Caliban

William Shakespeare's Caliban laying down in a fetal position
32" ×
32"
Oil on Canvas
unavailable

Caliban is one of my favorite characters from TheTempest, one my favorite plays by Shakespeare.Described in the dramatis personae as a “salvage and deformed slave”. Caliban generally comesacross in the play as a brooding, sullen fellow who performs menial tasks for Prospero. In Act III,however, Caliban explains the magical character of Prospero’s island in a speech which, for me, makesof him a very sympathetic and fascinating character. When two shipwrecked sailors are frightened bethe sounds of the island, Caliban tells them:

Be not afeard. The isle is full of noises,/
Sounds, and sweet airs, that give delight and hurt not./
Sometimes a thousand twangling instruments will hum about  mine ears; and sometimes voices,/
That if I then had wak’d after long sleep,/
Will make me sleep again, and then in dreaming,/
The clouds methought would open, and show riches/
Ready to drop upon me, that when I wak’d/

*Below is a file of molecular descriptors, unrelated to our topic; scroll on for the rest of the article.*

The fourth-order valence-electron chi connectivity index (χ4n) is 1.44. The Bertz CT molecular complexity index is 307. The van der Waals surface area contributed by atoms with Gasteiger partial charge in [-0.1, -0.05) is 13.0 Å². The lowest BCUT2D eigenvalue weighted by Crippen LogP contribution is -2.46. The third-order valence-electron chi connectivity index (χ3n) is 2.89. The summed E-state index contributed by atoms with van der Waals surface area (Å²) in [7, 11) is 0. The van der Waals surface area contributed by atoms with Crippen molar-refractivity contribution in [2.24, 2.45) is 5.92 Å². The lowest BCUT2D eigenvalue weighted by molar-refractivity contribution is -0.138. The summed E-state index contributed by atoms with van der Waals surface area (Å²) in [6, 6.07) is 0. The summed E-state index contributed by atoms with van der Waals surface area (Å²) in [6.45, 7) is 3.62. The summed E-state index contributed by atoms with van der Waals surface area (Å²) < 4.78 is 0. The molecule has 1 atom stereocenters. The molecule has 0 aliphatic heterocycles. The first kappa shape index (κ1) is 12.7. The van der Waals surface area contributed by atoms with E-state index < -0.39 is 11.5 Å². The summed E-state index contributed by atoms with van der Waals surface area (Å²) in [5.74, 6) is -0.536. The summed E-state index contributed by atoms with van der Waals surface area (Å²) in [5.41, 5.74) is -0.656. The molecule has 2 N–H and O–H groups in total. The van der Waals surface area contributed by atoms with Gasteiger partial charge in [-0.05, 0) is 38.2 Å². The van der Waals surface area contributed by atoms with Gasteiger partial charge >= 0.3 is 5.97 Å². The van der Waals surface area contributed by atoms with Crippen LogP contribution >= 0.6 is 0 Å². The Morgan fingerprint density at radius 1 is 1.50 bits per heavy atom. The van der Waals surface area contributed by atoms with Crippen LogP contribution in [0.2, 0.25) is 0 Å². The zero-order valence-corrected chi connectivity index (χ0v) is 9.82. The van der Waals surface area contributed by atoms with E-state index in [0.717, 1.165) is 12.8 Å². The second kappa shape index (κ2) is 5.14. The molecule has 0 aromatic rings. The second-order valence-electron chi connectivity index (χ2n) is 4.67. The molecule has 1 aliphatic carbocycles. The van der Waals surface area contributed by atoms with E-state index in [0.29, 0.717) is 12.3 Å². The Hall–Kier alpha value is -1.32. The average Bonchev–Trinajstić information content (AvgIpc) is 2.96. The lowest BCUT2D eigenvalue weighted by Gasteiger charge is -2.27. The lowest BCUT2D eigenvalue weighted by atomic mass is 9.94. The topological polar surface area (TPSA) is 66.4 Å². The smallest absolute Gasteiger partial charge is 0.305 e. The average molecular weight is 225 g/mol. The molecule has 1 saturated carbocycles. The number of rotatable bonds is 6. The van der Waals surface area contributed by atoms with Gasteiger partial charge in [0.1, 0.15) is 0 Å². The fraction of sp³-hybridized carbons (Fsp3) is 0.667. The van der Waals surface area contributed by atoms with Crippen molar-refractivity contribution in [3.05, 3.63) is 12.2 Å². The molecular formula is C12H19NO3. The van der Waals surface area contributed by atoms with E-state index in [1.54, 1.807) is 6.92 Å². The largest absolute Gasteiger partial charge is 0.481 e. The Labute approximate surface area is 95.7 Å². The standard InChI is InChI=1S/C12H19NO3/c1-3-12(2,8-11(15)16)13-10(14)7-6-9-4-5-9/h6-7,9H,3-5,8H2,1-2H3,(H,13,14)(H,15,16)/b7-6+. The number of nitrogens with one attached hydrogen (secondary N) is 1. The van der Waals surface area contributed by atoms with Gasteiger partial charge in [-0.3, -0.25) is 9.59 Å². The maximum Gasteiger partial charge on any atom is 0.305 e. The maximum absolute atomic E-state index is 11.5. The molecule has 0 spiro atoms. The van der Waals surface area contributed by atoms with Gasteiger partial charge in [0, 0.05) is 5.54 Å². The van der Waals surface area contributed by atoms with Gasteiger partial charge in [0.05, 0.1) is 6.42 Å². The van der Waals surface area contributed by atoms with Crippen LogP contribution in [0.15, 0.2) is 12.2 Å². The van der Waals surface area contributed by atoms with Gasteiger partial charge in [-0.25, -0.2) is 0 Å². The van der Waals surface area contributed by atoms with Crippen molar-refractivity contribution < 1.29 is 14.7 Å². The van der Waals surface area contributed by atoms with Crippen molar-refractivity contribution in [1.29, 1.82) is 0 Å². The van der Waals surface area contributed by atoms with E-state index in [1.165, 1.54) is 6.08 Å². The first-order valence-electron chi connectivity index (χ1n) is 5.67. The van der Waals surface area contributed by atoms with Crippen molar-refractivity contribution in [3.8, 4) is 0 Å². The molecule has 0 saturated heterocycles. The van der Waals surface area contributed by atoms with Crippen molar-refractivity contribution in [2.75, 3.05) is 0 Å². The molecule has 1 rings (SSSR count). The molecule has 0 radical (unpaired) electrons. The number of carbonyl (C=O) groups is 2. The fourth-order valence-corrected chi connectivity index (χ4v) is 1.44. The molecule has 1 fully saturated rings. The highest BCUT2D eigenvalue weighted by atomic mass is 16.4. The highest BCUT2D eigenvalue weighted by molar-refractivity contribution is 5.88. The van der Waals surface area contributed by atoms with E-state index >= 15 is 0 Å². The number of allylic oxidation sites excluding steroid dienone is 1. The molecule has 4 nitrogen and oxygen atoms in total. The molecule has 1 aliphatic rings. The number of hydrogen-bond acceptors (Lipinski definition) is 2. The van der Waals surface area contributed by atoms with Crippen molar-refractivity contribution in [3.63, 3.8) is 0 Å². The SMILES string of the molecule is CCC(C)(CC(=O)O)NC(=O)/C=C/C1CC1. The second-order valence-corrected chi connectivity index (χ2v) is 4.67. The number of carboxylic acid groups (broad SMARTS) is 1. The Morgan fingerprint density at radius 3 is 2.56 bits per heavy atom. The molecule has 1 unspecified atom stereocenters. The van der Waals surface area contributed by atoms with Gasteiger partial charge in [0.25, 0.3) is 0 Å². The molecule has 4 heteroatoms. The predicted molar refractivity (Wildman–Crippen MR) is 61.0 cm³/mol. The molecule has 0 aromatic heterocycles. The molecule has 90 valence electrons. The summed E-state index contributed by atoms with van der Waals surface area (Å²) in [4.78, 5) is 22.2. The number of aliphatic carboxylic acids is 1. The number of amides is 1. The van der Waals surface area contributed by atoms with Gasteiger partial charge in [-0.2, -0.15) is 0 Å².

I cried to dream again.”

I have pictured Caliban outside Prospero’s cell sleeping off the effects of the wine given to him by the sailors. Caliban is often depicted as a hairy beast; in keeping with my sympathetic take on him, I decided to make Caliban a normal human whose “deformity”, if any, is confined to his character or his hidden face. He wears some of Prospero’s cast off 16th/17th century clothing and is surrounded by objects that reflect the strange magic of the island. The stone relief of classical sea deities behind Caliban is from the “altar of Domitius Ahenobarbus”, a Roman work of around 70 B.C.

Represented by
Jane Hamilton Fine Art

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